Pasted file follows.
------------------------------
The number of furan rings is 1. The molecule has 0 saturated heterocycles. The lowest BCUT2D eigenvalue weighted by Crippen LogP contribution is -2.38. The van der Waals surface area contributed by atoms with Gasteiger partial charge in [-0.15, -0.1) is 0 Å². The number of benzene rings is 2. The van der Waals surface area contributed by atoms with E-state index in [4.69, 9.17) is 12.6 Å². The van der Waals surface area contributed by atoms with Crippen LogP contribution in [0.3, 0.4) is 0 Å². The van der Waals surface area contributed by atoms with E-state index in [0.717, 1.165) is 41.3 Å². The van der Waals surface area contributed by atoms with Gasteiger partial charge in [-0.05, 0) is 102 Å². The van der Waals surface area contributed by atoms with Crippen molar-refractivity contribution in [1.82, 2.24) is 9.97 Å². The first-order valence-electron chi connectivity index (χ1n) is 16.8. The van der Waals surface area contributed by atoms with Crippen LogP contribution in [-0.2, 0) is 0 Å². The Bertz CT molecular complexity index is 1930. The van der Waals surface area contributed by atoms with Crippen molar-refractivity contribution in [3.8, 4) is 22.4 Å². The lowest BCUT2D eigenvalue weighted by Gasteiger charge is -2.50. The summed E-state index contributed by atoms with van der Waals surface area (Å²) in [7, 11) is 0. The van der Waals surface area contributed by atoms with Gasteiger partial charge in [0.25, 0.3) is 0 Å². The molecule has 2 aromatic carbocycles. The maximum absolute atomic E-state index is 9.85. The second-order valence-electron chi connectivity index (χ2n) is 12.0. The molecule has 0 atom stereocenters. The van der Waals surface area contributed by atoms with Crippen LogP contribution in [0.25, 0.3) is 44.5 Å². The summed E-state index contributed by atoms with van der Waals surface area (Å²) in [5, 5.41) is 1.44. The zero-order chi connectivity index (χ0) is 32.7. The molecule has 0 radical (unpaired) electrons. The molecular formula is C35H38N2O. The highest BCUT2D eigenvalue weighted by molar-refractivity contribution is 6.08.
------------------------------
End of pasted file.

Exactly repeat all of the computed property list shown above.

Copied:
The number of furan rings is 1. The molecule has 0 saturated heterocycles. The lowest BCUT2D eigenvalue weighted by Crippen LogP contribution is -2.38. The van der Waals surface area contributed by atoms with Gasteiger partial charge in [-0.15, -0.1) is 0 Å². The number of benzene rings is 2. The van der Waals surface area contributed by atoms with E-state index in [4.69, 9.17) is 12.6 Å². The van der Waals surface area contributed by atoms with Crippen LogP contribution in [0.3, 0.4) is 0 Å². The van der Waals surface area contributed by atoms with E-state index in [0.717, 1.165) is 41.3 Å². The van der Waals surface area contributed by atoms with Gasteiger partial charge in [-0.05, 0) is 102 Å². The van der Waals surface area contributed by atoms with Crippen molar-refractivity contribution in [1.82, 2.24) is 9.97 Å². The first-order valence-electron chi connectivity index (χ1n) is 16.8. The van der Waals surface area contributed by atoms with Crippen LogP contribution in [-0.2, 0) is 0 Å². The Bertz CT molecular complexity index is 1930. The van der Waals surface area contributed by atoms with Crippen molar-refractivity contribution in [3.8, 4) is 22.4 Å². The lowest BCUT2D eigenvalue weighted by Gasteiger charge is -2.50. The summed E-state index contributed by atoms with van der Waals surface area (Å²) in [7, 11) is 0. The van der Waals surface area contributed by atoms with Gasteiger partial charge in [0.25, 0.3) is 0 Å². The molecule has 2 aromatic carbocycles. The maximum absolute atomic E-state index is 9.85. The second-order valence-electron chi connectivity index (χ2n) is 12.0. The molecule has 0 atom stereocenters. The van der Waals surface area contributed by atoms with Crippen LogP contribution in [0.25, 0.3) is 44.5 Å². The summed E-state index contributed by atoms with van der Waals surface area (Å²) in [5, 5.41) is 1.44. The zero-order chi connectivity index (χ0) is 32.7. The molecule has 0 radical (unpaired) electrons. The molecular formula is C35H38N2O. The highest BCUT2D eigenvalue weighted by molar-refractivity contribution is 6.08.